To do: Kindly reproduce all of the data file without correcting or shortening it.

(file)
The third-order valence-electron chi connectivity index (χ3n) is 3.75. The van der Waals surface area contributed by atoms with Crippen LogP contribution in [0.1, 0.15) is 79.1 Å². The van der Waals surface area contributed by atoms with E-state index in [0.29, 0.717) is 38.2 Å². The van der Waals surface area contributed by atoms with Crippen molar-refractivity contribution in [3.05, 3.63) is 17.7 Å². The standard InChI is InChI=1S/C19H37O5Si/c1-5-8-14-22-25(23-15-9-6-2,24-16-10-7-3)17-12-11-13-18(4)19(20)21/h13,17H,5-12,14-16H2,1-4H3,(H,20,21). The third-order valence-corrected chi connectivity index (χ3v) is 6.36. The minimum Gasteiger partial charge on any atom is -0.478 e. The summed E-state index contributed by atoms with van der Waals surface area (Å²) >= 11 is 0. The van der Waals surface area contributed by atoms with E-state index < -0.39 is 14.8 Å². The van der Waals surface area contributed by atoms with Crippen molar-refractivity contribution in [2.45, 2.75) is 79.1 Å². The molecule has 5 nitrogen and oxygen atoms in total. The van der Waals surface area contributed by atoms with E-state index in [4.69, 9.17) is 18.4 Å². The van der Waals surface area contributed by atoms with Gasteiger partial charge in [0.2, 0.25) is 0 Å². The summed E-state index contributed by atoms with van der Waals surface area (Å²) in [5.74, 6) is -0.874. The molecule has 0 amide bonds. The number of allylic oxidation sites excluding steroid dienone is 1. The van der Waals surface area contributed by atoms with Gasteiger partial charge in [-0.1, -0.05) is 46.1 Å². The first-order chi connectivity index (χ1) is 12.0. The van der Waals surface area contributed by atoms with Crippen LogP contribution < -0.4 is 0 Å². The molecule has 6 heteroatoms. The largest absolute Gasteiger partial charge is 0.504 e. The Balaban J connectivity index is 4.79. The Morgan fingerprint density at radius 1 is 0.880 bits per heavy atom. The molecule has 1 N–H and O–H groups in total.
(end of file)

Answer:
The third-order valence-electron chi connectivity index (χ3n) is 3.75. The van der Waals surface area contributed by atoms with Crippen LogP contribution in [0.1, 0.15) is 79.1 Å². The van der Waals surface area contributed by atoms with E-state index in [0.29, 0.717) is 38.2 Å². The van der Waals surface area contributed by atoms with Crippen molar-refractivity contribution in [3.05, 3.63) is 17.7 Å². The standard InChI is InChI=1S/C19H37O5Si/c1-5-8-14-22-25(23-15-9-6-2,24-16-10-7-3)17-12-11-13-18(4)19(20)21/h13,17H,5-12,14-16H2,1-4H3,(H,20,21). The third-order valence-corrected chi connectivity index (χ3v) is 6.36. The minimum Gasteiger partial charge on any atom is -0.478 e. The summed E-state index contributed by atoms with van der Waals surface area (Å²) >= 11 is 0. The van der Waals surface area contributed by atoms with E-state index < -0.39 is 14.8 Å². The van der Waals surface area contributed by atoms with Crippen molar-refractivity contribution in [2.45, 2.75) is 79.1 Å². The molecule has 5 nitrogen and oxygen atoms in total. The van der Waals surface area contributed by atoms with E-state index in [4.69, 9.17) is 18.4 Å². The van der Waals surface area contributed by atoms with Gasteiger partial charge in [0.2, 0.25) is 0 Å². The summed E-state index contributed by atoms with van der Waals surface area (Å²) in [5.74, 6) is -0.874. The molecule has 0 amide bonds. The number of allylic oxidation sites excluding steroid dienone is 1. The van der Waals surface area contributed by atoms with Gasteiger partial charge in [-0.1, -0.05) is 46.1 Å². The first-order chi connectivity index (χ1) is 12.0. The van der Waals surface area contributed by atoms with Crippen LogP contribution < -0.4 is 0 Å². The molecule has 6 heteroatoms. The largest absolute Gasteiger partial charge is 0.504 e. The Balaban J connectivity index is 4.79. The Morgan fingerprint density at radius 1 is 0.880 bits per heavy atom. The molecule has 1 N–H and O–H groups in total.